Four and a half minutes of brutal criticism for prosecutor Angela Corey, whom he accuses straight-out of grandstanding for political gain. It’ll take you 30 seconds to read the entire charging instrument but I’ll save you 20 and post the critical bit:
Second-degree murder under Florida law is defined as:
The unlawful killing of a human being, when perpetrated by any act imminently dangerous to another and evincing a depraved mind regardless of human life, although without any premeditated design to effect the death of any particular individual
Dershowitz’s point: There’s nothing in the charging instrument that suggests probable cause to believe Zimmerman had a “depraved mind regardless of human life” when he shot Martin. On the contrary, he notes, the facts as stated are consistent with self-defense. (Tellingly, there’s also no reference to Zimmerman’s injuries.) The prosecution can amend the affidavit to strengthen its case if the judge throws it out, but then you’re left wondering why they didn’t submit a more detailed affidavit in the first place.
I don’t understand Corey’s strategy in charging him with murder two. Maybe she thinks Zimmerman will plead to a lesser charge, but if it’s anything less than manslaughter she’s going to take tremendous heat for having gone too easy on him. That’s a weird predicament for a politically-minded prosecutor to put herself in. She’ll take some heat even if she gets him to cop to manslaughter, in fact, since manslaughter is a crime of simple negligence and people who want him prosecuted believe Zimmerman’s far more morally culpable than that. (This is all assuming he’d be willing to make a deal, which, given the weakness of the charging instrument, he probably isn’t.) In fact, I also don’t get why she insisted on filing an affidavit of probable cause instead of taking the case to a grand jury. If they refused to indict him, she could have blamed them for him getting off and claimed she’d given it her best effort. As it is, if Dershowitz is right, her own affidavit’s about to be tossed by a judge and then she’ll have to answer for why she couldn’t even get to first base on a conviction.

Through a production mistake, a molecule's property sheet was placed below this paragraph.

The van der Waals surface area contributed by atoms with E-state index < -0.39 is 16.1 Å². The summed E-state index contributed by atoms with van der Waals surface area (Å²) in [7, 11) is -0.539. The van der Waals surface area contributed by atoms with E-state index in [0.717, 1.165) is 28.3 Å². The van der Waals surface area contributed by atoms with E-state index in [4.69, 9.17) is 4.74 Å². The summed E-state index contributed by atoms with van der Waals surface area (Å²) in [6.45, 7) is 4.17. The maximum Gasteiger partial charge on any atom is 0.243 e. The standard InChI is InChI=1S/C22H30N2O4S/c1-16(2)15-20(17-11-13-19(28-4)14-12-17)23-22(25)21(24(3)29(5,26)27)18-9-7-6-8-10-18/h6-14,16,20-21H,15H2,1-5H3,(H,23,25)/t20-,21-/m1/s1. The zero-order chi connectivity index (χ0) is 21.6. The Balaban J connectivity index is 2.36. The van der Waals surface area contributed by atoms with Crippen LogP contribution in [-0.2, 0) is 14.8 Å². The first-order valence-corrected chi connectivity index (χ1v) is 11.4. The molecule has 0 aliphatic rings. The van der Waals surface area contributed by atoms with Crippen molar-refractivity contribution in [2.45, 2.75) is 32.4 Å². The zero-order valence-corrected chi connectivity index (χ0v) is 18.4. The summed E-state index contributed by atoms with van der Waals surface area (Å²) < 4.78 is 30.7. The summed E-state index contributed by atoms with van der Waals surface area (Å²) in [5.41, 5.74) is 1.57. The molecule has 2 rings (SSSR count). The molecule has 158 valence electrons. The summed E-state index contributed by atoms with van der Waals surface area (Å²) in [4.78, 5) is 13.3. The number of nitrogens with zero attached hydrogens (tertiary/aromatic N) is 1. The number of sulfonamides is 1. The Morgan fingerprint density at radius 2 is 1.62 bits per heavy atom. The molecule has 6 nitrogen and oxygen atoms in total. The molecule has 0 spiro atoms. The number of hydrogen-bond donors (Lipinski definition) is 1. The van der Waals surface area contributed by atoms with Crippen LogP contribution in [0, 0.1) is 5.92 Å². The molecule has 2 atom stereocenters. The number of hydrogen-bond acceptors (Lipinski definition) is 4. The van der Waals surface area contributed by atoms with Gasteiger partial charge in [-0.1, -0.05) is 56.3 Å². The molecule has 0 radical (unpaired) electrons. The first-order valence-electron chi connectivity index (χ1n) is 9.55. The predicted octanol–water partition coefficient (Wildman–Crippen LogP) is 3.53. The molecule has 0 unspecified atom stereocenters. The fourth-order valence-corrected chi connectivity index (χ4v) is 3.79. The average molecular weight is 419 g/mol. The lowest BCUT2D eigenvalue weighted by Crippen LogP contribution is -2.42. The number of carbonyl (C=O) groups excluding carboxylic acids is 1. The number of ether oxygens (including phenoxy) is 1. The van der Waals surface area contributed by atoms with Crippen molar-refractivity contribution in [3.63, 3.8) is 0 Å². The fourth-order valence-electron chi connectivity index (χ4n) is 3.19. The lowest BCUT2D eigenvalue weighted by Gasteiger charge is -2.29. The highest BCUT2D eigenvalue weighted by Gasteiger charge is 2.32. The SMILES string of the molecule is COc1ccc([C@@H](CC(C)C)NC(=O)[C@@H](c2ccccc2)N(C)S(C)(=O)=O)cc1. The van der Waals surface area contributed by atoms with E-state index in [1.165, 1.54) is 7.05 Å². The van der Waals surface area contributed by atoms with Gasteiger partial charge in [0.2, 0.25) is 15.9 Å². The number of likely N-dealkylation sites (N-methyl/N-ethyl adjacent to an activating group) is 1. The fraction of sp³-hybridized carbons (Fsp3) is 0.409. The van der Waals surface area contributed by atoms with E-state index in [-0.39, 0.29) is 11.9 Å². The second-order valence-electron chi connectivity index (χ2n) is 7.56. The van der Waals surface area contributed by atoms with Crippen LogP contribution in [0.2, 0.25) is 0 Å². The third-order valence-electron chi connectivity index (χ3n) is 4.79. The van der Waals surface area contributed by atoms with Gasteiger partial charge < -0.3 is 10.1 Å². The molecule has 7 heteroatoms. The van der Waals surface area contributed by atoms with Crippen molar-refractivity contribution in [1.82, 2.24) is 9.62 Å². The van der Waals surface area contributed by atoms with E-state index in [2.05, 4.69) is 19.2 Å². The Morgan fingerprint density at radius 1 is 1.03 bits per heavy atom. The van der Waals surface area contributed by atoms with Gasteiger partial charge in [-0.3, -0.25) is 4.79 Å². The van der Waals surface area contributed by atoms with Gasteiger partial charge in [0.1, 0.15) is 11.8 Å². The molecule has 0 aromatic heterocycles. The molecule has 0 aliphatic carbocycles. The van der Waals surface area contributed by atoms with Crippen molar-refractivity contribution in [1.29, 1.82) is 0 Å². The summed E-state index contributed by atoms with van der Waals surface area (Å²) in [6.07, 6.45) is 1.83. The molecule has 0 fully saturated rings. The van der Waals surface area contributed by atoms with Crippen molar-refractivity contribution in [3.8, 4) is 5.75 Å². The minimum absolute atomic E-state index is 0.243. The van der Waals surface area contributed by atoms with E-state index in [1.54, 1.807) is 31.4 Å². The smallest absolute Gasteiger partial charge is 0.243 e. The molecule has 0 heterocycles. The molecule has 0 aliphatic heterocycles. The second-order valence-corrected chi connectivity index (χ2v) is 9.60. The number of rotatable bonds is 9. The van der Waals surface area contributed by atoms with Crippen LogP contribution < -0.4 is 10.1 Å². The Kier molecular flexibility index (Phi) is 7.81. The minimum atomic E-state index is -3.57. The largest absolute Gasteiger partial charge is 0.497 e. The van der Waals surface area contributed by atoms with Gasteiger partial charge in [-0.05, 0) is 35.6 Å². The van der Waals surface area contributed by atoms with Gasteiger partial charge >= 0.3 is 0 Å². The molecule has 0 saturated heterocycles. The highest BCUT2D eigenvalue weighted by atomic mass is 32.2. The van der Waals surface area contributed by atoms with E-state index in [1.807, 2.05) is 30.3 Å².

Maybe her plan is to use the judge here as a get-out-of-tough-cases card? She probably knows she can’t get Zimmerman on murder two, but she also doesn’t want to be the one to have to break that to the public. She also doesn’t want to have to try to prosecute him on murder two if the evidence isn’t there, which would be a risk if the grand jury did indict him. So instead she’s taking the middle path: Go directly to the judge with a weak charging instrument and rely on him/her to throw it out. Then come back with a new affidavit listing a lesser charge — manslaughter or murder three — and say that she has no choice but to prosecute Zimmerman under that because the court stymied her on murder two. I’ll be curious to see what the fact pattern in those affidavits looks like because, frankly, if it’s as thin as the excerpt I posted up top, I’m not sure she’ll get the court to sign off on those charges either.